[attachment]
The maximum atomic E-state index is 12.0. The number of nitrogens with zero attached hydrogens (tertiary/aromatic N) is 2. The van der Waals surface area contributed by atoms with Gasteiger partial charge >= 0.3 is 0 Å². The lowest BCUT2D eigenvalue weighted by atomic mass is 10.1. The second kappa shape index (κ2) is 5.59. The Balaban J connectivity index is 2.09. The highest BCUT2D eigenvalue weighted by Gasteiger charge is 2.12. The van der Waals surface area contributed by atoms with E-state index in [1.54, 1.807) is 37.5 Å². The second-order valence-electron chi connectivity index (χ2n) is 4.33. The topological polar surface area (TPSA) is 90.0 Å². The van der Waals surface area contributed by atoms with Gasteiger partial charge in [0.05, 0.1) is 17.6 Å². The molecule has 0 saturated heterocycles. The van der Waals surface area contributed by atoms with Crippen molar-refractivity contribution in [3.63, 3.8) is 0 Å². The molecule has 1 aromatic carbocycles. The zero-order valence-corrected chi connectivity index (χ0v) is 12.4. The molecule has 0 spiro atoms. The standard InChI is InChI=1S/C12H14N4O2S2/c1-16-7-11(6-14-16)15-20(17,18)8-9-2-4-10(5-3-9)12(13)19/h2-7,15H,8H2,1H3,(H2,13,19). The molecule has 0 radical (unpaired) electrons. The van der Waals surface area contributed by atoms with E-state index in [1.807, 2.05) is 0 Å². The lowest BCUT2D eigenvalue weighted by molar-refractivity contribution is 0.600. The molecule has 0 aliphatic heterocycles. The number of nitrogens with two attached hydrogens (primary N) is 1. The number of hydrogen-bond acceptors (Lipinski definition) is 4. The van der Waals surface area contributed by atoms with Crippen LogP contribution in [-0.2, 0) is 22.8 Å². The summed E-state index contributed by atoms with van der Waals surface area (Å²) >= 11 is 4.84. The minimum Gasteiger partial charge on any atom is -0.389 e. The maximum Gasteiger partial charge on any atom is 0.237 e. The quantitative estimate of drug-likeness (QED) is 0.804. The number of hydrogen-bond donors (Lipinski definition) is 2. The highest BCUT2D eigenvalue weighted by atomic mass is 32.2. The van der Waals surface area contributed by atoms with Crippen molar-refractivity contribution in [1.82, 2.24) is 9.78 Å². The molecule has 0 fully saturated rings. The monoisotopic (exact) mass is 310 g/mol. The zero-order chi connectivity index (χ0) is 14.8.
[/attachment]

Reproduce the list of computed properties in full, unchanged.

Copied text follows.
The maximum atomic E-state index is 12.0. The number of nitrogens with zero attached hydrogens (tertiary/aromatic N) is 2. The van der Waals surface area contributed by atoms with Gasteiger partial charge >= 0.3 is 0 Å². The lowest BCUT2D eigenvalue weighted by atomic mass is 10.1. The second kappa shape index (κ2) is 5.59. The Balaban J connectivity index is 2.09. The highest BCUT2D eigenvalue weighted by Gasteiger charge is 2.12. The van der Waals surface area contributed by atoms with E-state index in [1.54, 1.807) is 37.5 Å². The second-order valence-electron chi connectivity index (χ2n) is 4.33. The topological polar surface area (TPSA) is 90.0 Å². The van der Waals surface area contributed by atoms with Gasteiger partial charge in [0.05, 0.1) is 17.6 Å². The molecule has 0 saturated heterocycles. The van der Waals surface area contributed by atoms with Crippen molar-refractivity contribution in [3.63, 3.8) is 0 Å². The molecule has 1 aromatic carbocycles. The zero-order valence-corrected chi connectivity index (χ0v) is 12.4. The molecule has 0 spiro atoms. The standard InChI is InChI=1S/C12H14N4O2S2/c1-16-7-11(6-14-16)15-20(17,18)8-9-2-4-10(5-3-9)12(13)19/h2-7,15H,8H2,1H3,(H2,13,19). The molecule has 0 radical (unpaired) electrons. The van der Waals surface area contributed by atoms with E-state index in [1.807, 2.05) is 0 Å². The lowest BCUT2D eigenvalue weighted by molar-refractivity contribution is 0.600. The molecule has 0 aliphatic heterocycles. The number of nitrogens with two attached hydrogens (primary N) is 1. The number of hydrogen-bond acceptors (Lipinski definition) is 4. The van der Waals surface area contributed by atoms with Crippen LogP contribution in [-0.2, 0) is 22.8 Å². The summed E-state index contributed by atoms with van der Waals surface area (Å²) >= 11 is 4.84. The minimum Gasteiger partial charge on any atom is -0.389 e. The maximum Gasteiger partial charge on any atom is 0.237 e. The quantitative estimate of drug-likeness (QED) is 0.804. The number of hydrogen-bond donors (Lipinski definition) is 2. The highest BCUT2D eigenvalue weighted by atomic mass is 32.2. The van der Waals surface area contributed by atoms with Crippen molar-refractivity contribution in [1.82, 2.24) is 9.78 Å². The molecule has 0 fully saturated rings. The monoisotopic (exact) mass is 310 g/mol. The zero-order chi connectivity index (χ0) is 14.8.